Natural Law 1625-1850. An International Research Project (Halle/Erfurt)

Vignette from Pufendorf: De officio hominis et civis, Utrecht 1752.
Vignette from Pufendorf: De officio hominis et civis, Utrecht 1752.

The publication in 1625 of Hugo Grotius’ major work, De iure belli ac pacis, marked the beginning of a new form of natural law and a new phase in its history. As a branch of moral and political theology, natural law had a long earlier history in Catholic thought and in ecclesiastical and civil polity. Grounded in civil law and politics, and taking shape as an independent academic subject, the new natural law emerged first in Protestant countries but soon found reception in Catholic contexts. The vocabulary of natural law quickly proved useful for formulating issues in a wide array of intellectual and practical cultures, ranging from jurisprudence, political and moral philosophy, and literature, to constitutional design, law reform, judicial practice, and diplomacy and international law.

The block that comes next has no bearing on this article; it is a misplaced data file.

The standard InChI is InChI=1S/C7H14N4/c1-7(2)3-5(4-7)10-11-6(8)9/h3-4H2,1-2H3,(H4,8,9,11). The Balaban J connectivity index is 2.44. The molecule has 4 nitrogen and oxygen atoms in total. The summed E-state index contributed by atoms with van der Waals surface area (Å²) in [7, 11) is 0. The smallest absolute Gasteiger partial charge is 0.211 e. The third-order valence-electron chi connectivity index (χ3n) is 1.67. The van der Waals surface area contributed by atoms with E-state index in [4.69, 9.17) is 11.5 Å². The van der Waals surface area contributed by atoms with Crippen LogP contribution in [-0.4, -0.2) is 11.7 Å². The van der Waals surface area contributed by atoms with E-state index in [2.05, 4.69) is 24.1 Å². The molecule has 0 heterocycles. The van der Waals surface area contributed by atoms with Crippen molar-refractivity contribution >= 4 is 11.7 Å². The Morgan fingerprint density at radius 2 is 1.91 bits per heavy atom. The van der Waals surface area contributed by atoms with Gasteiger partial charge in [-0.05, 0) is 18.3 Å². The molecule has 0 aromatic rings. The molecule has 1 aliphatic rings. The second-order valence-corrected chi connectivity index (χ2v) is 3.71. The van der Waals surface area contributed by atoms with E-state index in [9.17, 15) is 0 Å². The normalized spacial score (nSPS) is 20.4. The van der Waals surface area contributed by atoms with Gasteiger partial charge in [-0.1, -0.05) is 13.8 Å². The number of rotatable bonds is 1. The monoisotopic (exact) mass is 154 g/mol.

The teaching of natural law thus often came to play the role of an intellectual clearing-house at the centre of the arts, law, and politics curriculum, organising the school-learning through which early-modern thinkers set out. Drawing its materials from the practices of European public law, politics, and diplomacy, the language of natural law made these available in the more abstract and teachable vocabulary of obligation and rights, sovereignty and freedom, without escaping the profound contentions in which they were rooted. In order to understand these historical processes and thus to deal with our own questions of continuity and discontinuity of thought, we have to study natural law in its full intellectual and practical complexity.

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